alexa Acetaminophen-induced oxidant stress and cell injury in cultured mouse hepatocytes: protection by N-acetyl cysteine.
Molecular Biology

Molecular Biology

Journal of Cytology & Histology

Author(s): Bajt ML, Knight TR, Lemasters JJ, Jaeschke H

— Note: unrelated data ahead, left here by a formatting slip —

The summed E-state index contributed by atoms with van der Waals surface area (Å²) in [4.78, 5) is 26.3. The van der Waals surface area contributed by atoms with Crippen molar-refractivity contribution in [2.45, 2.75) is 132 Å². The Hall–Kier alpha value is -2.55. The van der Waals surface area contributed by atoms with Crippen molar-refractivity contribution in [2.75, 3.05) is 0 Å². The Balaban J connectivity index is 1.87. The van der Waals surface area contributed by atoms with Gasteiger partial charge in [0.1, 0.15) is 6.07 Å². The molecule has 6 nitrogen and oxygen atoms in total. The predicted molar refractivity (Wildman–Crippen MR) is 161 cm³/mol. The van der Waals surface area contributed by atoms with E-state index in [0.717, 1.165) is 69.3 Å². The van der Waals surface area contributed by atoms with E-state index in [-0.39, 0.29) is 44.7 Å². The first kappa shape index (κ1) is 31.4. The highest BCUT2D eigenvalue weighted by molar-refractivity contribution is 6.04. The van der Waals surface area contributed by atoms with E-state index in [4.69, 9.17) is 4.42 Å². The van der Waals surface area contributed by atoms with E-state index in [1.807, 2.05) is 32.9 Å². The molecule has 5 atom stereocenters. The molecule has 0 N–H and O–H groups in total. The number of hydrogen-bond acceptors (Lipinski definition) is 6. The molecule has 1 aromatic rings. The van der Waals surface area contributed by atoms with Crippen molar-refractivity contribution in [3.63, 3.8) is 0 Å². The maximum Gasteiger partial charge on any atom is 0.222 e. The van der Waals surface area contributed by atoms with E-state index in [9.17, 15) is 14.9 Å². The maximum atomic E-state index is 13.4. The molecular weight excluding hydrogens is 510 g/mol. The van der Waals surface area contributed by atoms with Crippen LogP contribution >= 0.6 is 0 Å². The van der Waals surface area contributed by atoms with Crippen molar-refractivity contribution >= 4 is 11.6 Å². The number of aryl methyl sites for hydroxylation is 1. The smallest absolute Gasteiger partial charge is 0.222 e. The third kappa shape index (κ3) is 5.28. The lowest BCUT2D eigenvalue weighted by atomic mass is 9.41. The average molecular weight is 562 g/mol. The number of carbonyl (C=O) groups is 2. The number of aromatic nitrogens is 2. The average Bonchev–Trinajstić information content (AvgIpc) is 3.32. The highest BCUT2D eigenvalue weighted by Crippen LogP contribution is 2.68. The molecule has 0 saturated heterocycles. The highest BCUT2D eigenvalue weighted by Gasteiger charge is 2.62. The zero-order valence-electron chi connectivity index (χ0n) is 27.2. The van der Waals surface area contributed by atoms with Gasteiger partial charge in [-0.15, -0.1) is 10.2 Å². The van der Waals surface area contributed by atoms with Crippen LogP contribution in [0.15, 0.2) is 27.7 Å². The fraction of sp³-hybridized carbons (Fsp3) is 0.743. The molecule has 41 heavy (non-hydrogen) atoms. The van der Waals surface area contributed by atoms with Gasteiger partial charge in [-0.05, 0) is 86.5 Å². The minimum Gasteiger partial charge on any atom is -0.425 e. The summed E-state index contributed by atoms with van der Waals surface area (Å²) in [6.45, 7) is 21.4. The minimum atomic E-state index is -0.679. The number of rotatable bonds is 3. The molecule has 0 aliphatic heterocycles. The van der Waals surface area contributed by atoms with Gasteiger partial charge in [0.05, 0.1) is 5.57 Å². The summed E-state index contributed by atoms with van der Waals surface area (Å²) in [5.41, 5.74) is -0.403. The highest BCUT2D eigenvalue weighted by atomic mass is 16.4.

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Abstract The increase in cellular and mitochondrial glutathione disulfide (GSSG) levels and the GSSG:GSH ratio after acetaminophen (AAP) overdose suggest the involvement of an oxidant stress in the pathophysiology. However, the initial severe depletion of hepatocellular glutathione makes quantitative assessment of the oxidant stress difficult. Therefore, we tested the hypothesis that oxidant stress precedes the onset of cell injury in a cell culture model using 2',7'-dichlorofluorescein (DCF) fluorescence as a marker for intracellular oxidant stress. Cultured primary murine hepatocytes were exposed to 5 mM AAP. DCF fluorescence, XTT reduction, lactate dehydrogenase (LDH) release, and trypan blue uptake were determined from 0 to 12 h. After glutathione depletion at 3 h, DCF fluorescence increased by 16-fold and was maintained at that level up to 12 h. At 1.5 h after AAP, a significant decrease of the cellular XTT reduction capacity was observed, which continued to decline until 9 h. Cell necrosis (LDH release, trypan blue uptake) was detectable in 20\% of cells at 6 h, with a significant further increase at later time points. Pretreatment with 20 mM N-acetylcysteine (NAC) 1 h before AAP enhanced cellular glutathione content, prevented or attenuated the AAP-induced decrease of GSH levels and XTT reduction capacity, respectively, and reduced the loss of cell viability. Additionally, treatment with NAC 2 h after AAP exposure prevented further deterioration of XTT reduction at 3 h and later, and attenuated cell necrosis. Thus, AAP-induced oxidant stress precedes cell necrosis and, in cultured hepatocytes, the oxidant stress is involved in the propagation of cell injury. This article was published in Toxicol Sci and referenced in Journal of Cytology & Histology

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